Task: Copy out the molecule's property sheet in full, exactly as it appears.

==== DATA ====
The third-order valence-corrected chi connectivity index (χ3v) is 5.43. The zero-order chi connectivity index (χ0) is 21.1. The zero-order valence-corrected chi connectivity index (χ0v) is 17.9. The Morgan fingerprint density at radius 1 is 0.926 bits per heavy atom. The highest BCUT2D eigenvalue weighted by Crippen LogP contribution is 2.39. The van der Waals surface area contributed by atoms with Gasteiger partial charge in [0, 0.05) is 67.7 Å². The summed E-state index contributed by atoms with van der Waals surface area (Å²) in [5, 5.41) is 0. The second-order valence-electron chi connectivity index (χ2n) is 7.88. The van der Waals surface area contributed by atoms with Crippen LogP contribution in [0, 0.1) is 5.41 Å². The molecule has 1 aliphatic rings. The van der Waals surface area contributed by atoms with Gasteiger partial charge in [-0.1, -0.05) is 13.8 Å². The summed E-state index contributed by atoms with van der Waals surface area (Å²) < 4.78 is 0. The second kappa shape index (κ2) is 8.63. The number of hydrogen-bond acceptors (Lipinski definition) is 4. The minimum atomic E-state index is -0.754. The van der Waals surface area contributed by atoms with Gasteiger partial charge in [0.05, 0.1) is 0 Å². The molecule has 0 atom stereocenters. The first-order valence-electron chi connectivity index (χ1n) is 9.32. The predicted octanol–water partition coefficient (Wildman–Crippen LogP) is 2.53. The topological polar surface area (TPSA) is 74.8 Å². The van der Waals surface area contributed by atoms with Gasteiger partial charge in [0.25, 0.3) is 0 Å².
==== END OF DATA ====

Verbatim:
The third-order valence-corrected chi connectivity index (χ3v) is 5.43. The zero-order chi connectivity index (χ0) is 21.1. The zero-order valence-corrected chi connectivity index (χ0v) is 17.9. The Morgan fingerprint density at radius 1 is 0.926 bits per heavy atom. The highest BCUT2D eigenvalue weighted by Crippen LogP contribution is 2.39. The van der Waals surface area contributed by atoms with Gasteiger partial charge in [0, 0.05) is 67.7 Å². The summed E-state index contributed by atoms with van der Waals surface area (Å²) in [5, 5.41) is 0. The second-order valence-electron chi connectivity index (χ2n) is 7.88. The van der Waals surface area contributed by atoms with Crippen LogP contribution in [0, 0.1) is 5.41 Å². The molecule has 1 aliphatic rings. The van der Waals surface area contributed by atoms with Gasteiger partial charge in [-0.1, -0.05) is 13.8 Å². The summed E-state index contributed by atoms with van der Waals surface area (Å²) < 4.78 is 0. The second kappa shape index (κ2) is 8.63. The number of hydrogen-bond acceptors (Lipinski definition) is 4. The minimum atomic E-state index is -0.754. The van der Waals surface area contributed by atoms with Gasteiger partial charge in [0.05, 0.1) is 0 Å². The molecule has 0 atom stereocenters. The first-order valence-electron chi connectivity index (χ1n) is 9.32. The predicted octanol–water partition coefficient (Wildman–Crippen LogP) is 2.53. The topological polar surface area (TPSA) is 74.8 Å². The van der Waals surface area contributed by atoms with Gasteiger partial charge in [0.25, 0.3) is 0 Å².